"If you're going to be engaged in a world conflict such as we are, such as the global war on terrorism, if you don't have a place where you can hold these people, your only other option is to kill them," Mr. Cheney said.
"And we don't operate that way."
The former vice president's statements only raise the stakes in fierce debate with his critics, who believe Mr. Cheney presided over the formulation of interrogation techniques that they regard as torture and remains unapologetic for approving waterboarding and other harsh methods used.
Mr. Cheney bases his argument on the view that suspected terrorists should be considered prisoners of war and said such persons "ought to be held until the end of the conflict.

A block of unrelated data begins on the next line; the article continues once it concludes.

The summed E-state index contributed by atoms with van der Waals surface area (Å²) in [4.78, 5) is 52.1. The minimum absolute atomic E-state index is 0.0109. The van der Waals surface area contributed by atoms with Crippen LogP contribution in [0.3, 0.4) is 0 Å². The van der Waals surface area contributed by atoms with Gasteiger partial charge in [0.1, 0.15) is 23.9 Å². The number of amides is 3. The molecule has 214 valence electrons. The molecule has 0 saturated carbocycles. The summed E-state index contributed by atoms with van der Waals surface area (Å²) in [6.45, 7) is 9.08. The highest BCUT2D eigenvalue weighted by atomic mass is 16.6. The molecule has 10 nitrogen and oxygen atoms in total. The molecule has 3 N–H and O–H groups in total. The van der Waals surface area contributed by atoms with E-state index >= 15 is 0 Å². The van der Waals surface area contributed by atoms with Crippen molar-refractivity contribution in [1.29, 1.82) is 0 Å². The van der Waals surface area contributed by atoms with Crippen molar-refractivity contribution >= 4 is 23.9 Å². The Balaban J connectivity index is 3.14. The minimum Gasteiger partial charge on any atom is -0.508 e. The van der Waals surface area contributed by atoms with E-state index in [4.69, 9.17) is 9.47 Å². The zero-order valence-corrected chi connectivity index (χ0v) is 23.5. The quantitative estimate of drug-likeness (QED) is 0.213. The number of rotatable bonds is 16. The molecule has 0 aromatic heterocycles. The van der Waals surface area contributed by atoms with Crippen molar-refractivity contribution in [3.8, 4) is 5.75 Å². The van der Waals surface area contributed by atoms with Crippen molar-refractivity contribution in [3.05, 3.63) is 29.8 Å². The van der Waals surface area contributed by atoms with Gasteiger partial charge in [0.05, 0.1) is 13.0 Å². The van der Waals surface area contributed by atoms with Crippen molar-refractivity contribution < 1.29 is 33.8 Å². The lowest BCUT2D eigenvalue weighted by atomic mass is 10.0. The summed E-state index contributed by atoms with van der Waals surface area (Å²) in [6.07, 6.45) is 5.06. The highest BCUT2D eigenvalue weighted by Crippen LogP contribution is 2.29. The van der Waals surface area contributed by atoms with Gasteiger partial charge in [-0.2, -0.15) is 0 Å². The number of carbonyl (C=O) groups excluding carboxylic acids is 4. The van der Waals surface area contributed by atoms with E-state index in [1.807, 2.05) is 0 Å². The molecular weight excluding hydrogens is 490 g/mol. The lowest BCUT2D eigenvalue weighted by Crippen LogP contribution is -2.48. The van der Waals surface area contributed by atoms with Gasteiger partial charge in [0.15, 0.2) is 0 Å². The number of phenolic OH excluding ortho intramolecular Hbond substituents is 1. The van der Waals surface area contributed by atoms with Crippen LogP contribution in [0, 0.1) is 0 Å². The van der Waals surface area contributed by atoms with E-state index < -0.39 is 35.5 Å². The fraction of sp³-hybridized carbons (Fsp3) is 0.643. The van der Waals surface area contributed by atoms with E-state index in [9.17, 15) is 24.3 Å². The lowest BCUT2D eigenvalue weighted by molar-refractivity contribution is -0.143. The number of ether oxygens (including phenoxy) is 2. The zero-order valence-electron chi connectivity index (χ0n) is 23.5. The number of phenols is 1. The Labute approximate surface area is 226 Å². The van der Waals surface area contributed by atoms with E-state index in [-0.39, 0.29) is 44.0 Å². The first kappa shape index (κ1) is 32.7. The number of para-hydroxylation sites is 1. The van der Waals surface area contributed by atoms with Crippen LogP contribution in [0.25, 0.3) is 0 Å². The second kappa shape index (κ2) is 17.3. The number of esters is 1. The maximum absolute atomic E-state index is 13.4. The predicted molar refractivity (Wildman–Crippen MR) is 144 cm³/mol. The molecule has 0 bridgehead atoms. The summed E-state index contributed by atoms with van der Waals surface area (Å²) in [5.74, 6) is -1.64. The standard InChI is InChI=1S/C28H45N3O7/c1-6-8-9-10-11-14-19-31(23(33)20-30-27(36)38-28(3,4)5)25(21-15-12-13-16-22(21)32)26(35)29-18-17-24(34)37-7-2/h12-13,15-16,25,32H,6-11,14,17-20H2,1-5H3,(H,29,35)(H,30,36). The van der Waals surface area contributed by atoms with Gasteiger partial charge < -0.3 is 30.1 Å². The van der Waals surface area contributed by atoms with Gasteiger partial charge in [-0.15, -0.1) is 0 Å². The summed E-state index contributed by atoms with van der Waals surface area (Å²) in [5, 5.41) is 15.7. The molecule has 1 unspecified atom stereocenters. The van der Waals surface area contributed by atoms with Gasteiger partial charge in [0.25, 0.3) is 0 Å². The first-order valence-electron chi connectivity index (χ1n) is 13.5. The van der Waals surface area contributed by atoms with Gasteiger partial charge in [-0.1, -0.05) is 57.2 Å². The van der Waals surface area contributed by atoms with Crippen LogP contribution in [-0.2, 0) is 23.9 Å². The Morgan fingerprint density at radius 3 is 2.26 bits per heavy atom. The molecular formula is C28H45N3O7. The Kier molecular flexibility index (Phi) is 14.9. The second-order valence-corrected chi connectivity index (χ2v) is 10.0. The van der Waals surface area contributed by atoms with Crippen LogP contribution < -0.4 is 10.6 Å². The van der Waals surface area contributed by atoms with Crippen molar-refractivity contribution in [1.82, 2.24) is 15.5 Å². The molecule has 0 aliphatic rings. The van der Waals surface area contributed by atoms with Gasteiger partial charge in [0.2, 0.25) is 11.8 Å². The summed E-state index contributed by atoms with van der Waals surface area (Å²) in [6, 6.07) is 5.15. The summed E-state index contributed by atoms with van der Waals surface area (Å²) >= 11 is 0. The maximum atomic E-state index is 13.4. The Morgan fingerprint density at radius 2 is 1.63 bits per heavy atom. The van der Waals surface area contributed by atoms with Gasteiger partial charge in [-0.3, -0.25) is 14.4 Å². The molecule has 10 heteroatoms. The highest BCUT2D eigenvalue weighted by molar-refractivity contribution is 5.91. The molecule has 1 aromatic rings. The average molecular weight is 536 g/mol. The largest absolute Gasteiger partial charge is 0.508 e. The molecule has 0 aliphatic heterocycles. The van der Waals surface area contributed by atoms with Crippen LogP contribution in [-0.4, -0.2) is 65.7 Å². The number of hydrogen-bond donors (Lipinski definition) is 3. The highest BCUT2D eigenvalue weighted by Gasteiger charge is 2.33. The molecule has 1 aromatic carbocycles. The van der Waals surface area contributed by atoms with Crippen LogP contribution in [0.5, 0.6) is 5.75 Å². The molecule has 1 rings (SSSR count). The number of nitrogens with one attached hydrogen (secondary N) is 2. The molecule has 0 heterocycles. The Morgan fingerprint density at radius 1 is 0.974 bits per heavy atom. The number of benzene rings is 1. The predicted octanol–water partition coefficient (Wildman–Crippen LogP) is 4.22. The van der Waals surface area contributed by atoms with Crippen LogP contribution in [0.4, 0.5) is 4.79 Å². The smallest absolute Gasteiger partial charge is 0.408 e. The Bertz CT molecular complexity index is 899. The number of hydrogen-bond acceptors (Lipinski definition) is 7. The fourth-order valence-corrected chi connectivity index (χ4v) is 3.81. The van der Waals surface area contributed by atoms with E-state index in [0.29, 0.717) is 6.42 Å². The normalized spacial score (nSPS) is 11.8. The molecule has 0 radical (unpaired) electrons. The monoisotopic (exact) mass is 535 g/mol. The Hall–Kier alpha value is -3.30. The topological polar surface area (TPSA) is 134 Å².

He also criticized the Obama administration for failing to think through its plans to shutter Guantanamo.
"The administration made a mistake of the president issuing an order that he wants it closed within a year, but didn't have a clue as to how to proceed," Mr. Cheney said. "And now they're having trouble because they're having to come up with a plan of some kind."
Mr. Cheney, who has become the most prominent figure to defend the Bush administration's record on terror and national security, spoke and took questions at a lunch honoring journalism award winners at the National Press Club.
The former vice president said that the Guantanamo Bay prison is "a fine facility" and that the White House will have a "very difficult" time closing it, because of the legal, political and diplomatic challenges associated with indefinite detention.